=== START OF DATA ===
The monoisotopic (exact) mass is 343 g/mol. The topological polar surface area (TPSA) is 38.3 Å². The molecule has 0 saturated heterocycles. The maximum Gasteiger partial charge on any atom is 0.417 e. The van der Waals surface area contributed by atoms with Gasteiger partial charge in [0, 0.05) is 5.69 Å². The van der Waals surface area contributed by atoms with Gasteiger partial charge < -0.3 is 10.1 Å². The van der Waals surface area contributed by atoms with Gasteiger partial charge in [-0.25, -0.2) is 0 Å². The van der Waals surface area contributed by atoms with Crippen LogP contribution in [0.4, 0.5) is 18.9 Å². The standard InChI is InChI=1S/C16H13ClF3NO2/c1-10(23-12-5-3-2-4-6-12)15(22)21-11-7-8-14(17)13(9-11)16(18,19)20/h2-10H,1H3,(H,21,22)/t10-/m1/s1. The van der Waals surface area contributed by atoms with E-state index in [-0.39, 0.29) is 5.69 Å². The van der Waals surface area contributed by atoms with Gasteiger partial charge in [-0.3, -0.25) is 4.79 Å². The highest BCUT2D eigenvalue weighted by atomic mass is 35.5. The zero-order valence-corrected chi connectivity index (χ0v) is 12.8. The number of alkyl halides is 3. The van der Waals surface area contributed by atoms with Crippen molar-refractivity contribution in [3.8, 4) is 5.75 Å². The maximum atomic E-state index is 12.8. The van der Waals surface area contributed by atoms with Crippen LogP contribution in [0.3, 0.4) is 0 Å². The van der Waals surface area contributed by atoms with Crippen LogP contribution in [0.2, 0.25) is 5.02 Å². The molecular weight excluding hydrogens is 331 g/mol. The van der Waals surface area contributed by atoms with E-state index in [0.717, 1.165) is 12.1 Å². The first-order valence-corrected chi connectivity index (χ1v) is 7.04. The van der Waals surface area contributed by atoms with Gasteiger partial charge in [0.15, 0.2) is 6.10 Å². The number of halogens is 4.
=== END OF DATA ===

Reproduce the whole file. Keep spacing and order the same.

The monoisotopic (exact) mass is 343 g/mol. The topological polar surface area (TPSA) is 38.3 Å². The molecule has 0 saturated heterocycles. The maximum Gasteiger partial charge on any atom is 0.417 e. The van der Waals surface area contributed by atoms with Gasteiger partial charge in [0, 0.05) is 5.69 Å². The van der Waals surface area contributed by atoms with Gasteiger partial charge < -0.3 is 10.1 Å². The van der Waals surface area contributed by atoms with Gasteiger partial charge in [-0.25, -0.2) is 0 Å². The van der Waals surface area contributed by atoms with Crippen LogP contribution in [0.4, 0.5) is 18.9 Å². The standard InChI is InChI=1S/C16H13ClF3NO2/c1-10(23-12-5-3-2-4-6-12)15(22)21-11-7-8-14(17)13(9-11)16(18,19)20/h2-10H,1H3,(H,21,22)/t10-/m1/s1. The van der Waals surface area contributed by atoms with E-state index in [-0.39, 0.29) is 5.69 Å². The van der Waals surface area contributed by atoms with Gasteiger partial charge in [-0.3, -0.25) is 4.79 Å². The highest BCUT2D eigenvalue weighted by atomic mass is 35.5. The zero-order valence-corrected chi connectivity index (χ0v) is 12.8. The number of alkyl halides is 3. The van der Waals surface area contributed by atoms with Crippen molar-refractivity contribution in [3.8, 4) is 5.75 Å². The maximum atomic E-state index is 12.8. The van der Waals surface area contributed by atoms with Crippen LogP contribution in [0.3, 0.4) is 0 Å². The van der Waals surface area contributed by atoms with Crippen LogP contribution in [0.2, 0.25) is 5.02 Å². The molecular weight excluding hydrogens is 331 g/mol. The van der Waals surface area contributed by atoms with E-state index in [0.717, 1.165) is 12.1 Å². The first-order valence-corrected chi connectivity index (χ1v) is 7.04. The van der Waals surface area contributed by atoms with Gasteiger partial charge in [0.15, 0.2) is 6.10 Å². The number of halogens is 4.